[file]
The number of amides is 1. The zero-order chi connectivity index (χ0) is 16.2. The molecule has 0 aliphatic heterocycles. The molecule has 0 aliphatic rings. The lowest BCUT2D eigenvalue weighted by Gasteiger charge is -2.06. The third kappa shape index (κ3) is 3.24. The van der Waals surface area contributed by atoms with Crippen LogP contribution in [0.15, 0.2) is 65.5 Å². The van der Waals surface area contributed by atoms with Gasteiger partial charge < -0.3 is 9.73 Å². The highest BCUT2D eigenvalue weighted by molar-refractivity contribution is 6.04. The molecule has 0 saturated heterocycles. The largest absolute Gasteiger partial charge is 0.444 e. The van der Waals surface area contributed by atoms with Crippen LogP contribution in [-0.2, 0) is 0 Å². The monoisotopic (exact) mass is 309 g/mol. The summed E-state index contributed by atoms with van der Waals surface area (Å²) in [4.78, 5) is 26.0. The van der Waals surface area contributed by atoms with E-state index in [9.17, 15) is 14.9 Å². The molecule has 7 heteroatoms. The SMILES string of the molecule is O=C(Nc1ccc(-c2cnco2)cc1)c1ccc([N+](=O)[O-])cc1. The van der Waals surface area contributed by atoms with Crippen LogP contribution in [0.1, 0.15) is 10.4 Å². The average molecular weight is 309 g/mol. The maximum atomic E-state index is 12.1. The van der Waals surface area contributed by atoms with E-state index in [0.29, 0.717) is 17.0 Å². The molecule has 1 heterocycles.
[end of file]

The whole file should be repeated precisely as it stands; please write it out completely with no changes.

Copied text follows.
The number of amides is 1. The zero-order chi connectivity index (χ0) is 16.2. The molecule has 0 aliphatic heterocycles. The molecule has 0 aliphatic rings. The lowest BCUT2D eigenvalue weighted by Gasteiger charge is -2.06. The third kappa shape index (κ3) is 3.24. The van der Waals surface area contributed by atoms with Crippen LogP contribution in [0.15, 0.2) is 65.5 Å². The van der Waals surface area contributed by atoms with Gasteiger partial charge < -0.3 is 9.73 Å². The highest BCUT2D eigenvalue weighted by molar-refractivity contribution is 6.04. The molecule has 0 saturated heterocycles. The largest absolute Gasteiger partial charge is 0.444 e. The van der Waals surface area contributed by atoms with Crippen LogP contribution in [-0.2, 0) is 0 Å². The monoisotopic (exact) mass is 309 g/mol. The summed E-state index contributed by atoms with van der Waals surface area (Å²) in [4.78, 5) is 26.0. The van der Waals surface area contributed by atoms with E-state index in [9.17, 15) is 14.9 Å². The molecule has 7 heteroatoms. The SMILES string of the molecule is O=C(Nc1ccc(-c2cnco2)cc1)c1ccc([N+](=O)[O-])cc1. The van der Waals surface area contributed by atoms with Crippen LogP contribution in [0.1, 0.15) is 10.4 Å². The average molecular weight is 309 g/mol. The maximum atomic E-state index is 12.1. The van der Waals surface area contributed by atoms with E-state index in [0.29, 0.717) is 17.0 Å². The molecule has 1 heterocycles.